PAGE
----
Count Screwloose was a resident of a mental institution in the strip, but here we find him running a jitterbug contest with his loyal pet J.R. the Wonder Dog (originally, his dog in the strip was named Iggy and the canine in Dave’s Delicatessen was J.R. the Wonder Dog, but the two worlds were eventually combined). Screwloose and J.R. hope to make off with the cash before they have to award a prize to the winner, but they are eventually threatened into sticking around and forced to go on with the show. As in any comic adaptation, it doesn’t fully capture the magic of the strip; some of the members of the cast look like generic ‘30s cartoon characters rather than Gross designs, and not all of the humor comes off. But the short’s off-the-wall comedy and restless energy strikes like a bolt of lightning.

The gags almost have a stream-of-consciousness quality as the animators seem to be willing to try anything, no matter how tangential (two abrasive penguins from the comic strip, Otto and Blotto, keep invading the cartoon to create general mayhem and no explanation is ever provided). You already know it’s going to be a great cartoon from the beginning, when it pans across a line of cross-eyed Milt Gross characters performing a series of wacky animation cycles. Certainly MGM wouldn’t try anything this comically daring until Tex Avery arrived at the studio in 1942. Credit should also go to Mel Blanc, who is brilliant in the main role of Count Screwloose. When he shouts in desperate frustration, “AN OSTRICH IS GOING TO WIN THE CONTEST!”, I defy you not to laugh.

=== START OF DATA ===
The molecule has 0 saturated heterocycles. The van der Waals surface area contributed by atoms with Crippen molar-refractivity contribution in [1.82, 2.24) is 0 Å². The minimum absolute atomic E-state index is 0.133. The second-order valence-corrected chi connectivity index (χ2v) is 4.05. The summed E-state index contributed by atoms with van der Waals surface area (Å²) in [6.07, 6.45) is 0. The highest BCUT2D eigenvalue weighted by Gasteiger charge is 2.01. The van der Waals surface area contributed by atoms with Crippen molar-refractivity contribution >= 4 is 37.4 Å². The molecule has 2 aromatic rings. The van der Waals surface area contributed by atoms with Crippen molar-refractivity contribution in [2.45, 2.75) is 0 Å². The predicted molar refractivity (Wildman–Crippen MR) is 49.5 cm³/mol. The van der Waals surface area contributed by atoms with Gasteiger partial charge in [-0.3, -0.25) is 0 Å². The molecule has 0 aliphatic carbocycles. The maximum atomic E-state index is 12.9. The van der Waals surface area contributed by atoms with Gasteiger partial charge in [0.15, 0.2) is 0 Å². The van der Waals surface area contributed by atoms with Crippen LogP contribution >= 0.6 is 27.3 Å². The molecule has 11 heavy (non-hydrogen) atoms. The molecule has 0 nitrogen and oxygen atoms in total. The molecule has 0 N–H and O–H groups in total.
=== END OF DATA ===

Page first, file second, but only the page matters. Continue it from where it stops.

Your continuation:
In many ways, the situation behind the scenes played out like one of Gross’s Count Screwloose strips. Milt broke out of the mad house of newspaper comics to sell wacky ideas to an animation studio. Quimby, by rejecting his inspired work in favor of cutesy, Disney-inspired dreck, proved he was crazier than Gross was, and I’m sure Gross was only too eager to break back into asylum. Iggy, keep an eye on me!

Directed by Hugh Harman; MGM

The first post-apocalyptic animated short (and maybe the first post-apocalyptic film of any kind outside of 1936’s Things to Come), Peace on Earth tells the story of the days after all of the humans have killed each other through wars and have left the animals alone on the planet to rebuild. This highly esteemed cartoon (it was nominated for an Academy Award, received a citation from the Nobel Prize Jury and was voted #40 in Jerry Beck’s 50 Greatest Cartoons list in 1994) was initially viewed with skepticism by the unfailingly wise producer Fred Quimby, who tried to talk Hugh Harman out of it. Showing the extinction of mankind as a parable for the evils of war was pretty unusual in the pre-Twilight Zone era of the 1930s, and making such a statement in a cartoon – of all things – was unheard of.